On Friday, AstraZeneca CEO Pascal Soriot told CNBC’s Julianna Tatelbaum that the new strain of coronavirus, officially known as COVID-19, is a lot more contagious than the flu.
Soriot said, “What we have all learned is that the virus leads to a lower mortality than the flu virus, but it’s a lot more contagious, the virus is very contagious.”
“I will not say it’s totally controlled yet, but I’m hoping that over the next few months that we will see it get under control,” he added.
Globally, the new coronavirus has sickened more than 67,000 and killed 1,526 people so far, with the United States reporting 15 confirmed cases.
On the other hand, the flu has affected more than 19 million Americans this season, resulting in nearly more than 180, 000 hospitalizations and 10,000 deaths.
Soriot said he is optimistic that Chinese officials will be able to combat the outbreak despite the high contagion rate of the new coronavirus. He noted that we had gotten past the outbreak of H1N1, aka swine flu, about a decade ago.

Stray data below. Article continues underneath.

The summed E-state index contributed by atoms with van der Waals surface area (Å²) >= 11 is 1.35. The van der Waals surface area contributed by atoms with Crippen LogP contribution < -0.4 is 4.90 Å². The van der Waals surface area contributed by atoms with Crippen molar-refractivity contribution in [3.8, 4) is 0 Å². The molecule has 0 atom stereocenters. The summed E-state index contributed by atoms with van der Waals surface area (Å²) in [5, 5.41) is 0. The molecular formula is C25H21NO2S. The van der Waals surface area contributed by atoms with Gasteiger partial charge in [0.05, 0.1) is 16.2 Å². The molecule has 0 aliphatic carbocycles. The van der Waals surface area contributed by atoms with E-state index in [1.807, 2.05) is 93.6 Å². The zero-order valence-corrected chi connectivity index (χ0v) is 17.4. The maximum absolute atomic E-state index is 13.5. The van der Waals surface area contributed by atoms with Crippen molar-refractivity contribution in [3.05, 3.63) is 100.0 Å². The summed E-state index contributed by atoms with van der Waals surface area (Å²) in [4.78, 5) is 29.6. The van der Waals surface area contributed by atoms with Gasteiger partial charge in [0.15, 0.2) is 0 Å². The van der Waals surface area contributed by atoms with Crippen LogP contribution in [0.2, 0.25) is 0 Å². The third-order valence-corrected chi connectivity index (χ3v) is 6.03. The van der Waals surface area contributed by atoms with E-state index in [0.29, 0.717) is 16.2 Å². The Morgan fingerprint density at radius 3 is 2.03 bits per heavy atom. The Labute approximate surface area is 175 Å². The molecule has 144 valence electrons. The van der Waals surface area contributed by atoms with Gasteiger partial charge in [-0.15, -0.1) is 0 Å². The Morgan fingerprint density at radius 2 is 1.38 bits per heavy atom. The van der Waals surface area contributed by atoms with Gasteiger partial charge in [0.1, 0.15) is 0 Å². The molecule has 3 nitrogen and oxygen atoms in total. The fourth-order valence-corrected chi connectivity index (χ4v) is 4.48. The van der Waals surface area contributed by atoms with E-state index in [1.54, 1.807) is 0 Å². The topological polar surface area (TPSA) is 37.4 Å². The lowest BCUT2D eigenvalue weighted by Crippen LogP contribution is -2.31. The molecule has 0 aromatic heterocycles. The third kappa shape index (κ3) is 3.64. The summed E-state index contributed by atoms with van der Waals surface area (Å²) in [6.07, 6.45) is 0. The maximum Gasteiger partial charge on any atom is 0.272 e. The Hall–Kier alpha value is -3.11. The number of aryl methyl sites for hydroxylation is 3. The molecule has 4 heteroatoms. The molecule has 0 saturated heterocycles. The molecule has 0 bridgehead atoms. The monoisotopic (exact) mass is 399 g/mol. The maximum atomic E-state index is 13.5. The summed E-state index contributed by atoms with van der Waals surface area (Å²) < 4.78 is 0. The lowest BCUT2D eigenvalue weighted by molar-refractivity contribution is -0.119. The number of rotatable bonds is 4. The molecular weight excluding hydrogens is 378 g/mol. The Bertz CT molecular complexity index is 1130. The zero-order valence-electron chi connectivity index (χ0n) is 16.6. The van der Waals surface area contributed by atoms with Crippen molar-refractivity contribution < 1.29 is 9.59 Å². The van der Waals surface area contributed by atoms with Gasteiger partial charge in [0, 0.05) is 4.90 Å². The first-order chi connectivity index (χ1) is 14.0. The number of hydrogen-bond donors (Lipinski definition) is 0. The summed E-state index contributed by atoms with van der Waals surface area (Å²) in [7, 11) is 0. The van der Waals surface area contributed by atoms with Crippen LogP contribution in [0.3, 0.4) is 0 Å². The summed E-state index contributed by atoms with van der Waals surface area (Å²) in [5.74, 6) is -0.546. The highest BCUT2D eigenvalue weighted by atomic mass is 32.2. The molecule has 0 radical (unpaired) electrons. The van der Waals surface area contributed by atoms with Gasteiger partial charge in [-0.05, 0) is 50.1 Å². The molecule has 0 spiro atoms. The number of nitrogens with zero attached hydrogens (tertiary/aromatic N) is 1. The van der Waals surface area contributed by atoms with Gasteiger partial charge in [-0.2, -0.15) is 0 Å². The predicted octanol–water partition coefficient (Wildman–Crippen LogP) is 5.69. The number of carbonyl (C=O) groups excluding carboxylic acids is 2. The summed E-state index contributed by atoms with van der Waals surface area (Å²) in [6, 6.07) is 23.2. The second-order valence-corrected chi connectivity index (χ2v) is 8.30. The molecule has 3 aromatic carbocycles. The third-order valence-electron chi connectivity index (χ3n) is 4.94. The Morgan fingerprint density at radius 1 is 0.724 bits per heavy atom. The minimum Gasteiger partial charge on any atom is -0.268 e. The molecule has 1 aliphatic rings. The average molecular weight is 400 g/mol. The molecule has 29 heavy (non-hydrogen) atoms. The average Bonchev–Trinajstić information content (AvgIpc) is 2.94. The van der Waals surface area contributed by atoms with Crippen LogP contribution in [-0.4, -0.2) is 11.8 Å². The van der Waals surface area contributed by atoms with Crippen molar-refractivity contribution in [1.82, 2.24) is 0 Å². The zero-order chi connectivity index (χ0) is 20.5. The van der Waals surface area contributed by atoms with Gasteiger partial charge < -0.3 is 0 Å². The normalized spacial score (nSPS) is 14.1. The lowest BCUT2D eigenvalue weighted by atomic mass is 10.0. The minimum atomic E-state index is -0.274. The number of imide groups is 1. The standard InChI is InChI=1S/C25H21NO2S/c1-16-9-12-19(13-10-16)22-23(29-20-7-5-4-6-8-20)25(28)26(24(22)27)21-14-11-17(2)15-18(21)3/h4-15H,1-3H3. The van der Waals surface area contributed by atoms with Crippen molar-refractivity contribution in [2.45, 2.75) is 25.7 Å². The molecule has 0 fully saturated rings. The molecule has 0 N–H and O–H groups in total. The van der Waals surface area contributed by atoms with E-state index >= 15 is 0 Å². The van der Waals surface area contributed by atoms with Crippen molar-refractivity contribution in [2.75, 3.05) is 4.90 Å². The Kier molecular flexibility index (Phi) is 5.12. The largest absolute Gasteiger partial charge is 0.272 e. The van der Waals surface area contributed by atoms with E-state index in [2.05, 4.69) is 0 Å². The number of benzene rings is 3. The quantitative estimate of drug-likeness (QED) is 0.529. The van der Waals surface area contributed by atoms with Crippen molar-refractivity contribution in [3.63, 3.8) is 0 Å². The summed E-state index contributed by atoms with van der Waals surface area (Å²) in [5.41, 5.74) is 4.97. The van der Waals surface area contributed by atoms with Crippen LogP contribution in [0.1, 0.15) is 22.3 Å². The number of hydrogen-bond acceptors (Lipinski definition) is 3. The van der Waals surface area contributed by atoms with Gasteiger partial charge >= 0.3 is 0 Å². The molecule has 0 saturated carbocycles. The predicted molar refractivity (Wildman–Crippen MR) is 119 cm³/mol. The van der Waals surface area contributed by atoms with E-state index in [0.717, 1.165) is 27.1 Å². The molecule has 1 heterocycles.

The CEO said, “The Chinese government has really swung a lot of resources, a lot of effort at controlling the disease as much as they can in the country, there’s been a lot of work already to control travel, to stop people from spreading the disease.”
“In the Hubei region, Wuhan is really controlled. This effort should have an impact over time and that’s why we believe that we’ll get past this epidemic,” he added.
Meanwhile, scientists are leaving no stone unturned in developing a vaccine for the new strain of coronavirus, which has been declared a “public health threat” by the World Health Organization (WHO).
In addition, researchers are conducting clinical trials of two antivirals drugs – Kaletra and remdesivir – to treat COVID-19.
Despite the effort to develop a vaccine and treatment, some medical experts have warned that it could weeks or months to get one cleared for public use.
COVID-19 may cause mild to moderate cold symptoms in more than 80 percent of patients, according to the WHO. Over 15 percent of those ended up having complications, such as pneumonia, while around 5 percent needed intensive care.